Gettin’ Better All The Time

Recently, my photography skills have been improving.  I finally purchased a new and better camera with more capability than the one I’d been using for years, and right off the bat, I was was taking shots that had been out of my range previously.  But this week, I’m excited about some new skills I picked up, this time in the area of photo editing.  I’d used programs like Paint dot net in the past for minor things like cropping, or adding the sepia effect to some of my work, but nothing more involved than that.

Now, thanks to some handy tutorials posted by one of the more outstanding photographers I’ve seen on the Internet, Leanne Cole, I began using the GIMP photo editing software.  Not to brag, but I’ve been blown away at the results I’ve been able to achieve with GIMP.  But don’t take my word for it; check out the examples below.

First, here’s an untouched photo I took a few months ago:

Copyright: Stephen Ventura, October 2012

After pulling up the photo in GIMP, and working with the color levels and lighting and whatnot, here’s a more polished version:

Copyright: Stephen Ventura, October 2012

Then, just to see how it would turn out, I experimented with doing a black and white version of the image.  To be honest, I’m not sure which one I like the best.

Copyright: Stephen Ventura, October 2012

Which one do y’all like better, the color or the black and white?




9 thoughts on “Gettin’ Better All The Time

  1. Another vote for the black and white. For skies and portraits B&W does lend and air of mystery to the composition and makes them into something which tells a deeper story; revealing a hidden past or an ominous future.

    • Thanks. I’ve always enjoyed black and white photography, and like you said, it does add mystery to the scene, and a sense of drama.

      Growing up and to this day, I enjoy the work and skill of Ansel Adams. If I have any aspirations for my efforts, it’s to someday achieve the skill and mastery he had. Long ways to go for that!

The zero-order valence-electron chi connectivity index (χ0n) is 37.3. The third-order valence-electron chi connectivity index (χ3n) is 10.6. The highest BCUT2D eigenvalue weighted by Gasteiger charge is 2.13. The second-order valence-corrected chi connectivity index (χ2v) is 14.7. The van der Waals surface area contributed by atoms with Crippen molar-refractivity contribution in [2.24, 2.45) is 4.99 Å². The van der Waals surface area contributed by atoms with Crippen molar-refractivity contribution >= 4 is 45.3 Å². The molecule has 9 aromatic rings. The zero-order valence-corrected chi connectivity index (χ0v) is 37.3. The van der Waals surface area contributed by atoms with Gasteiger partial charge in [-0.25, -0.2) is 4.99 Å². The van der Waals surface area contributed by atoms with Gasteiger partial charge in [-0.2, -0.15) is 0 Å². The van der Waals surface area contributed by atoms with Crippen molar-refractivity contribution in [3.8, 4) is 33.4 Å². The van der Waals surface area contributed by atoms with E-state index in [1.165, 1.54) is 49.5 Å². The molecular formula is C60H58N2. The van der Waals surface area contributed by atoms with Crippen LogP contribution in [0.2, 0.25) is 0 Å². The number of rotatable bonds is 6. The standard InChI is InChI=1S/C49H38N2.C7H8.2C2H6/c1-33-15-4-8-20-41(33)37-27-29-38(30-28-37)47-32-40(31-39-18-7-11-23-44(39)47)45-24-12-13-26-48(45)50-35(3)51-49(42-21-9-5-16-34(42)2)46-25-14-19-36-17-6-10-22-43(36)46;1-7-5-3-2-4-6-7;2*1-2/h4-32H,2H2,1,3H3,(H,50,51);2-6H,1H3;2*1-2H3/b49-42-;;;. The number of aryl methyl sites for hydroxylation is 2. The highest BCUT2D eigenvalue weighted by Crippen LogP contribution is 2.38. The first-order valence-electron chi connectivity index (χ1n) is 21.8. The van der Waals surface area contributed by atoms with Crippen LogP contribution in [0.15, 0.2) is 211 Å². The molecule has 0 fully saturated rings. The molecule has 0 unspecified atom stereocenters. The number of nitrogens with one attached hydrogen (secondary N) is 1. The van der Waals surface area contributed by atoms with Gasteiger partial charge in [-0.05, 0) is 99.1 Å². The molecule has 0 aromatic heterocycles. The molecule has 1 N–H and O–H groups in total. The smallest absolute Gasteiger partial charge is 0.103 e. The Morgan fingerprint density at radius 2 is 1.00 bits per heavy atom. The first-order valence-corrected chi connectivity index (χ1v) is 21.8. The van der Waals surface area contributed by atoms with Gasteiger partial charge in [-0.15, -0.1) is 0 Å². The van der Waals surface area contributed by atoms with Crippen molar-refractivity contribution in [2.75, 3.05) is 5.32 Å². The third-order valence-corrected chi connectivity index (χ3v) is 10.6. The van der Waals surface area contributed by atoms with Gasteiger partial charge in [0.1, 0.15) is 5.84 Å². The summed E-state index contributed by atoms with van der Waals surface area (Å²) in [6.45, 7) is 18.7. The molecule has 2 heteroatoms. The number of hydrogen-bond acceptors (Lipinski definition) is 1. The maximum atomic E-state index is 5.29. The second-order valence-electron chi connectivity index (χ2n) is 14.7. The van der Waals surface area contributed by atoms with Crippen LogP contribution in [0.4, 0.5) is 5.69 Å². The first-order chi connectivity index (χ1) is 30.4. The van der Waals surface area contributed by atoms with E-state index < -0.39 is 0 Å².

• Well V it is all about establishing a style that is all your own that deepens your vision within your whole body of work. Ansel Adams had that and so do the most successful artists of any genre. We all have seen paintings, photographs or musical compositions and been able to identify the artist immediately. At times it almost seems magical.

        • Yeah, very true. All the greats are like that. I don’t think one can consciously set out to achieve a style on purpose, though. I think style comes after years of dedication and work, of course, but ultimately because of great passion for a particular theme or subject, and ‘style’ develops on its own.

Leave a Reply

Fill in your details below or click an icon to log in: Logo

You are commenting using your account. Log Out /  Change )

Google+ photo

You are commenting using your Google+ account. Log Out /  Change )

Twitter picture

You are commenting using your Twitter account. Log Out /  Change )

Facebook photo

You are commenting using your Facebook account. Log Out /  Change )


Connecting to %s